Monday, August 31, 2020

More on: Ed George at 70 Looks Better than I Looked at 45

I may have jumped the gun.  I had assumed that the plan was to stay 2020 but going virtual.  Maybe not.  Maybe 2021 physical.  We'll see.  Keep checking the link.

Ed George at 70 Looks Better than I Looked at 45

Check him out:  So unfair.  Nevertheless I hope you will put my esteemed colleague's 70th birthday conference on your calendar and join the online festivities.  His contributions are diverse and powerful. In many respects his work defines modern applied Bayesian analysis, as well as the modern interface of statistics and machine learning. I am immensely grateful for his leadership in research, in seminars, at dinners, and much more.  His inspirational positivity runs through it all.

Monday, August 24, 2020

Big Data: Updated Historical Note and New BBC Podcast

Updated historical note, "On the Origin(s) and Development of "Big Data": The Phenomenon, the Term, and the Discipline", here.  BBC podcast here.

Behind the buzzwords

On High-Dimensional, Non-Linear, Non-Gaussian Continuous-Time Likelihood Evaluation

Tired of trying to beat the particle filter into submission?  Life has gotten a lot easier, at least for evaluating DSGE model likelihoods in continuous time.  See the concluding section of the new and insightful survey, "Estimating DSGE Models: Recent Advances and Future Challenges" by Fernández-Villaverde and Guerrón-Quintana, which echoes section 5.1 of  "Financial Frictions and the Wealth Distribution", by Fernández-Villaverde, Hurtado and Nuño (FVHN).  FVHN show how to take advantage of the mathematical structure of a continuous-time DSGE model to evaluate its associated likelihood with almost no computational effort.  In particular, solution of the Kolmogorov forward equation (the key to likelihood evaluation; see Lo (1987)) simply amounts to transposing and inverting a sparse matrix already computed when solving the model, which makes likelihood evaluation trivial and lightening-fast.

Friday, August 14, 2020

The HAC Emperor Has No Clothes: Part 3

If you've been reading this blog for a while, you know I'm no fan of nonparametric HAC time-series regression.  See here and here.  Instead just do parametric ARMA disturbances or dynamic regressions, select orders using AIC etc., estimate by feasible GLS or MLE.  It's trivial to implement (even in 1985, say) and basically as good as it gets for efficient estimation and inference (and of course it too is nonparametric from a sieve perspective).  Plus you can exploit the parametrically-captured serial correlation for improved time-series prediction.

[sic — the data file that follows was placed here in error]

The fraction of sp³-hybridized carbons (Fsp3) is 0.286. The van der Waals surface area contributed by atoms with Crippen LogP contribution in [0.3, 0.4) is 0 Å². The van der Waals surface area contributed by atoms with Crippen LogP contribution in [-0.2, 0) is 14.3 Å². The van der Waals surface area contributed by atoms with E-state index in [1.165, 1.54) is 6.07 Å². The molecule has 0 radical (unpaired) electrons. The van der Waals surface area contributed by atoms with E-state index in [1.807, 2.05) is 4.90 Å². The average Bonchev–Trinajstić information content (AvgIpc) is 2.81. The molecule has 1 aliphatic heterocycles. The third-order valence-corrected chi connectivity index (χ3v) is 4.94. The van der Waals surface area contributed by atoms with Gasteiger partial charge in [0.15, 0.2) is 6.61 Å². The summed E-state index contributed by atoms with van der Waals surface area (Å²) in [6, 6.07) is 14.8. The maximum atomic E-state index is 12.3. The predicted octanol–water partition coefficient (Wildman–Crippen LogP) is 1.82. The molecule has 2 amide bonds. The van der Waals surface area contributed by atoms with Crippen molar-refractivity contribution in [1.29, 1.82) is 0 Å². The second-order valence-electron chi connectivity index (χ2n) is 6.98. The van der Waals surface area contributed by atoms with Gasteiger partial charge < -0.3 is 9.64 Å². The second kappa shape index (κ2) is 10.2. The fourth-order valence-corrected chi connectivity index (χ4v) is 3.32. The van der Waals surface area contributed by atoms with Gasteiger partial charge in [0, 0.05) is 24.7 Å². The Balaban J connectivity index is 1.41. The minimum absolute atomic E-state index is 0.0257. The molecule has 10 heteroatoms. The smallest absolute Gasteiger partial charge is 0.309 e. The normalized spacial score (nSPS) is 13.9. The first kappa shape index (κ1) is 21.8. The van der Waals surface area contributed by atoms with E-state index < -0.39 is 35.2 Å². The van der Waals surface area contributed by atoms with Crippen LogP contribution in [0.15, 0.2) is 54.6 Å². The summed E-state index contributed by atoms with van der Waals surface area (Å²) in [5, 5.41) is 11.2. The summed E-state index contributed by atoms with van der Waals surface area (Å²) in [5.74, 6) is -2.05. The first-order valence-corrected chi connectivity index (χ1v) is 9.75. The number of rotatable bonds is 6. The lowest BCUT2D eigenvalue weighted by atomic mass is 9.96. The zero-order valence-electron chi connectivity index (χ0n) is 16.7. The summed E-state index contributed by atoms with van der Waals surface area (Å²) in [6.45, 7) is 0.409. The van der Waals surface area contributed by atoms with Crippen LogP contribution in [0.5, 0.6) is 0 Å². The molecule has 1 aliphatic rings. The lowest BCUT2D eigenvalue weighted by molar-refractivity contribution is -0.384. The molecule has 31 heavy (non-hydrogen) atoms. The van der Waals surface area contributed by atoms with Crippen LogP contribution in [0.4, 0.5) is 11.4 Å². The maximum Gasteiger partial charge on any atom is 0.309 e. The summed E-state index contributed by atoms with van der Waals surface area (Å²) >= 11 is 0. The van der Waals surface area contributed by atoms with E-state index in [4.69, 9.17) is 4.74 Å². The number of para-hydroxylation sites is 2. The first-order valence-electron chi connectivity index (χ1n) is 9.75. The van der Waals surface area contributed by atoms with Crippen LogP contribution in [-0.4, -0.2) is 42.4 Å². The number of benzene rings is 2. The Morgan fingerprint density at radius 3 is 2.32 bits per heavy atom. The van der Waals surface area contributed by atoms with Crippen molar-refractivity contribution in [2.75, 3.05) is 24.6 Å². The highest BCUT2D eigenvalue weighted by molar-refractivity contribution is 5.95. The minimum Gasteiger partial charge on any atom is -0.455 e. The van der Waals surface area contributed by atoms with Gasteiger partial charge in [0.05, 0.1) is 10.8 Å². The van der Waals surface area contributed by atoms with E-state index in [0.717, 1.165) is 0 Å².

A new paper by Dick Baillie, George Kapetanios and Kun Ho Kim, "Practical Approaches to Achieve Robust Inference in Time Series Regressions," brings all this into even sharper focus.  Their beautiful Figure 1, reproduced below, says it all.  The black dot is feasible GLS; the reds and blues are the standard nonparametric competitors.  Presumably the paper will be posted soon.  A related much earlier paper is here.

Tuesday, August 11, 2020

COVID, the Business Cycle, and the Stock Market

I love staring at the five graphs below.  So much to think about.  For complete explanation see the video here (through minute 24:30).  I'll probably put a section on COVID, ADS, and the S&P500 in the next version of the ADS paper here.

Monday, August 10, 2020

Density Forecasts and Density Realizations

Check out the interesting new paper below.  Of course I am a fan of predictive densities (e.g., GDP fan charts).  Usually I compare them to the "realization" (e.g., "published GDP").  But of course, as the authors emphasize, the realization is just a point estimate of true GDP, whereas in reality true GDP is itself uncertain and has its own density, which can be estimated (maybe...) from revisions.  Very interesting.  I wonder, for example, how predictive density assessments based on the probability integral transform (e.g., here) would need to be modified to account for uncertainty in the measured realization.

  1. By:Galvao, Ana Beatriz (University of Warwick); Mitchell, James (University of Warwick)
    Abstract:GDP is measured with error. But data uncertainty is rarely communicated quantitatively in real-time. An exception are the fan charts for historical GDP growth published by the Bank of England. To assess how well understood data uncertainty is, we first evaluate the accuracy of the historical fan charts and compare them with models of past revisions data. Secondly, to gauge perceptions of GDP data uncertainty across a wider set of experts, we conduct a new online survey. Our results call for greater communication of data uncertainties, to anchor dispersed expectations of data uncertainty. But they suggest that transitory data uncertainties can be adequately quantified, even without judgement, using past revisions data.
    Keywords:data revisions; fan charts; expectations survey; backcasts; density forecast calibration